Monday, July 15, 2013

It's About Guns, Again

I would be willing to say that the killing of Trayvon Martin by George Zimmerman was not about race, although it was.  Based on his own utterings, I don't for one minute believe that Zimmerman would have stalked Martin if he had been a white teenager.  Because then he would have assumed that the boy belonged in that neighborhood.

If you recall Clint Eastwood in Gran Torino, or Michael Caine in Harry Brown, there is also a fear in adults of teenage gangs.  But Trayvon was alone.

So there is George Zimmerman, a paranoid individual who perceives himself to be harassed by "those kids," and who really, really wants to be the enforcer, to put a stop to those kids that can get away with that stuff.

So he joins Neighborhood Watch.  He takes courses that talk about the "stand your ground" law.  He becomes in his mind the guy the police can count on to straighten out his neighborhood, to make it safe for people like him.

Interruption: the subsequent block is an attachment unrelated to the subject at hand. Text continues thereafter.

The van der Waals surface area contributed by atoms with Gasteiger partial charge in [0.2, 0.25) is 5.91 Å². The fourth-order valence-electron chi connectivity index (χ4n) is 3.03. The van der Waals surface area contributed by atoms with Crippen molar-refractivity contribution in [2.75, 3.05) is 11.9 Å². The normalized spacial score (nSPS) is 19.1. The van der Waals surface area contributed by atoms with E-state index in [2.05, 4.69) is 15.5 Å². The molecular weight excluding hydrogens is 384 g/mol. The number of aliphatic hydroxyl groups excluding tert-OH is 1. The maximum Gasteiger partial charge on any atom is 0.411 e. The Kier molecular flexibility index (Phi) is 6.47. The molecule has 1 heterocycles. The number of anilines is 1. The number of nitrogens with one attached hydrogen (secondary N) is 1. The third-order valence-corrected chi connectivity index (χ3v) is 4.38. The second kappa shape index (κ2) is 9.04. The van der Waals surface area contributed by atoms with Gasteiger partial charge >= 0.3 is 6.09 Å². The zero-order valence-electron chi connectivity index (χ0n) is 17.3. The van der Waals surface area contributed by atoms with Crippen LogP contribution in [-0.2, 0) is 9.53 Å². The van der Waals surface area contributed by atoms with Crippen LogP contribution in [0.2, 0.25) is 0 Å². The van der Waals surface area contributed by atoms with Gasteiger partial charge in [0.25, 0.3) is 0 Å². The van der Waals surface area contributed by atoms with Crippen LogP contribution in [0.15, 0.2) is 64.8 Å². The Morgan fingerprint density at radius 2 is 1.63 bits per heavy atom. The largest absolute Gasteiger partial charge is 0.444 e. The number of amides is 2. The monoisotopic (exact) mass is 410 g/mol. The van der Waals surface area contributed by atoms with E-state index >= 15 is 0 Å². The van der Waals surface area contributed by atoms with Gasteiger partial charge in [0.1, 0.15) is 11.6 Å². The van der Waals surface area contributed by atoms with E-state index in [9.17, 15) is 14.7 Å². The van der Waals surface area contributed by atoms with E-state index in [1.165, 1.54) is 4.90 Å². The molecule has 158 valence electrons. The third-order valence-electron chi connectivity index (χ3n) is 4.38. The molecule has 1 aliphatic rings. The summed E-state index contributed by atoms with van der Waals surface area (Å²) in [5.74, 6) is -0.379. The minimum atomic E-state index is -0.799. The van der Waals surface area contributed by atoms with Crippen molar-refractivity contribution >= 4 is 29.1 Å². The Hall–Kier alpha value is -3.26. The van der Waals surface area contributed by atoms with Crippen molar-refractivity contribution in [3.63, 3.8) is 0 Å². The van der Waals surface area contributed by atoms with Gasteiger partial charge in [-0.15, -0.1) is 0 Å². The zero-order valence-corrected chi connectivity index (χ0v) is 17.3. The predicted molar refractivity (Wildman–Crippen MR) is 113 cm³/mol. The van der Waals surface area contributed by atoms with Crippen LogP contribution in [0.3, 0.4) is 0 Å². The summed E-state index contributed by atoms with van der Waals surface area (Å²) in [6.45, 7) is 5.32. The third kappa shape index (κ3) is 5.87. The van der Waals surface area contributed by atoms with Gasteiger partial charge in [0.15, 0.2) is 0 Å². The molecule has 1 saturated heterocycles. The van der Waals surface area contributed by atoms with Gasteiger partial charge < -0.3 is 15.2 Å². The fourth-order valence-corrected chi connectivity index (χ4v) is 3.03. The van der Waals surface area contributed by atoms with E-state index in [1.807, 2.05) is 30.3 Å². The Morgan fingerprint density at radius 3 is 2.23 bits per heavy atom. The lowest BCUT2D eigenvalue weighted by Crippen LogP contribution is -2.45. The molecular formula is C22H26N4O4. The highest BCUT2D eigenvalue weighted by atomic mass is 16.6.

And the means by which he is able to do this is his weapon.

Had Zimmerman not been allowed to carry a gun, he may have stalked Martin, he no doubt would have called 911 to report a suspicious individual.  It is less likely that he would have continued to pursue Martin after he was told to back off, although he may have.

What I think we can safely say, however, is that neither of the two would have died in the altercation.

So what this comes down to is whether we are going to continue to let the NRA dictate to our state and congressional leaders the terms by which we will be able to walk our streets.  We don't need people like George Zimmerman protecting our community.  We don't need the kind of unstable men who feel strongly the need to walk among us armed to be encouraged to do so.

So let's not let this be about race, although it certainly was race that fueled the fire.  Let this be about the gun that George Zimmerman carried -- and carries once again -- that allowed him to choose his enemy and kill him.

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